2. Broncos win "Next Man Up" award: Although the Seahawks won the NFC despite injuries to Percy Harvin, Sidney Rice, Brandon Browner and others, the Broncos were even more resilient. They lost left tackle Ryan Clady and five defensive starters. The Seahawks had missed starts at cornerback, but they ended up getting better coverage when Byron Maxwell got the chance to start. The Broncos outdid the Seahawks in that regard. Unknown Chris Clark stepped in for Clady and did well. Manny Ramirez entered the season as the team's No. 3 center. Once J.D. Walton and Dan Koppen were injured, Ramirez played at a near Pro Bowl level. Von Miller, Kevin Vickerson, Derek Wolfe, Rahim Moore and Chris Harris were lost for the season. Despite that, the Broncos' defense was respectable. Fox and Carroll have well-coached teams that have depth. They needed it this year.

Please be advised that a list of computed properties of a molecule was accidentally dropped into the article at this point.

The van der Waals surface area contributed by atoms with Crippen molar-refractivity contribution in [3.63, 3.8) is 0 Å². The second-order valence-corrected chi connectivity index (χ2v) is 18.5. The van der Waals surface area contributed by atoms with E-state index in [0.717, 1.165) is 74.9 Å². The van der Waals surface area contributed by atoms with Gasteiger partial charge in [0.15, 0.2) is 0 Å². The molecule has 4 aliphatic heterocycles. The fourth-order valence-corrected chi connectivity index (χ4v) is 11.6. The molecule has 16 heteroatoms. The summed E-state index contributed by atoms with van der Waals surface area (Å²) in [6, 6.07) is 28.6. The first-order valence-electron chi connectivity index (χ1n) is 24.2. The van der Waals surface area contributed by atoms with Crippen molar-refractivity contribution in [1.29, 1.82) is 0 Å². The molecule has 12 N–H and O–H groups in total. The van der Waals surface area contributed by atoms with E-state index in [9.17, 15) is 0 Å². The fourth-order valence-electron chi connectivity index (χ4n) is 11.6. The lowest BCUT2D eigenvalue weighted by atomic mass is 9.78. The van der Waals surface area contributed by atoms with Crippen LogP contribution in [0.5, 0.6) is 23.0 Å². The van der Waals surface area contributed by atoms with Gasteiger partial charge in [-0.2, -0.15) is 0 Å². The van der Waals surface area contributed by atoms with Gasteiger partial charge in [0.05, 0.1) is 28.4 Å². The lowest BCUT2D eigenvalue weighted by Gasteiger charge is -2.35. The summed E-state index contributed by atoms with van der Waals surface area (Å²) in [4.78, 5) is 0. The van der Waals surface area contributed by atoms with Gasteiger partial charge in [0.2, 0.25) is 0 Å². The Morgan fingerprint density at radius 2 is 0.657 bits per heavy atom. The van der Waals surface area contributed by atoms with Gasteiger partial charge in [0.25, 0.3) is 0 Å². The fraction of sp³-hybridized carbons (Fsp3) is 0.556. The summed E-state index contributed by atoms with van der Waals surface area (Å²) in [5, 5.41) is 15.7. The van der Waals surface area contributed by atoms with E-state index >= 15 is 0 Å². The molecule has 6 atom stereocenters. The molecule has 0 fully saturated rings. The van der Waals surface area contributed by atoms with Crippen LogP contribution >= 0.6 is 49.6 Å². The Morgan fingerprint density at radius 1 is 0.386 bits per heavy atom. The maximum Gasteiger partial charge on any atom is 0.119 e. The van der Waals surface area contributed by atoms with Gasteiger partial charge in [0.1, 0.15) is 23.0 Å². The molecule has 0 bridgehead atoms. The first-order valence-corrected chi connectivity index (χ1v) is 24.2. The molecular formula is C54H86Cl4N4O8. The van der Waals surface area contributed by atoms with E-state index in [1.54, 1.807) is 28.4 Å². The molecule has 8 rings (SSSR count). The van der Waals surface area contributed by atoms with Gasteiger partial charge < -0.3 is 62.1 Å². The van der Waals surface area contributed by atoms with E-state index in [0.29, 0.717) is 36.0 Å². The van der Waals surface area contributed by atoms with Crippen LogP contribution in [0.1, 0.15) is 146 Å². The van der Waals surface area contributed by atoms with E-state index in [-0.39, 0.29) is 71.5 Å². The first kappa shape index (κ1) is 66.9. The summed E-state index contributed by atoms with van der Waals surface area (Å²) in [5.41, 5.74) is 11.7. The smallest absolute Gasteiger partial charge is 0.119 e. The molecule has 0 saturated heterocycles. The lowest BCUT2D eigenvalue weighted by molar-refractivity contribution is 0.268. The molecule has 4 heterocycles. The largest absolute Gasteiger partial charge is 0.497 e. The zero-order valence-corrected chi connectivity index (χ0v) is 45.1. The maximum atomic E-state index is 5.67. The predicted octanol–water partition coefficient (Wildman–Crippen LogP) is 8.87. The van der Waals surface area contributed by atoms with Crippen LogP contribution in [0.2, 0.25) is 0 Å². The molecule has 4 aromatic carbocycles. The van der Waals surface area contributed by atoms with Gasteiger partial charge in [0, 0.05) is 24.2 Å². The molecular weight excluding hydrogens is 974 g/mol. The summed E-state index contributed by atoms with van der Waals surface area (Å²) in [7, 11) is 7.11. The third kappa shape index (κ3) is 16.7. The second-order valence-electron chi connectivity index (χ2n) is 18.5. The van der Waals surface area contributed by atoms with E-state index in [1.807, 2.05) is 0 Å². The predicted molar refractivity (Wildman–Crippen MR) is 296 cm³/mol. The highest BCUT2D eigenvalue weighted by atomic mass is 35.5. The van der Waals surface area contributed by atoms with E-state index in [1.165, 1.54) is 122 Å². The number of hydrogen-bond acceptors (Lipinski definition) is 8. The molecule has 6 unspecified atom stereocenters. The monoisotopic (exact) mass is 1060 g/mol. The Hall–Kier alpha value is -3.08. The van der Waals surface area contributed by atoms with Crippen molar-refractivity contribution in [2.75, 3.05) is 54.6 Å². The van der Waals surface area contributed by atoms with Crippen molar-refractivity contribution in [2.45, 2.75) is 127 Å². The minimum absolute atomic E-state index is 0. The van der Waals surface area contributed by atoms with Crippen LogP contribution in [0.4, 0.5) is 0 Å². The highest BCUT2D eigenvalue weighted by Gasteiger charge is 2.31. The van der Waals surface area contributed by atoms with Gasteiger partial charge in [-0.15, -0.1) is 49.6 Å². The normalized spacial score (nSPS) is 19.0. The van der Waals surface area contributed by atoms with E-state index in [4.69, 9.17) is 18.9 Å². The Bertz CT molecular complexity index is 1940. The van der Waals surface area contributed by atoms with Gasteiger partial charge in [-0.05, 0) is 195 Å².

3. Figuring out the formations: The Seahawks' defense is reasonably simple. The Seahawks play predominantly man. They also play some two-deep safety. The Broncos run one of the most complex offenses in football. To have any chance at success, the Seahawks have had to spend two weeks studying tendencies and figuring out alignments. In the old Peyton Manning days in Indianapolis, Reggie Wayne lined up on the left and Marvin Harrison lined up on the right. Manning rarely changed the equation. In Denver, Manning varies the alignments of his pass-catchers. Damaryius Thomas would be the ideal receiver to run down the left side of the field against Maxwell, but he could also make a few plays on the right of the field against Richard Sherman. Tight end Julius Thomas estimates he runs only 20 percent of his plays out of the normal tight end position. He could be flexed out and used in the slot. Wes Welker works the slot, which has allowed Eric Decker to move to the outside. Seahawks safety Earl Thomas said that the key to figuring out the Broncos is communication and that the Seahawks communicate well. They will need to do that.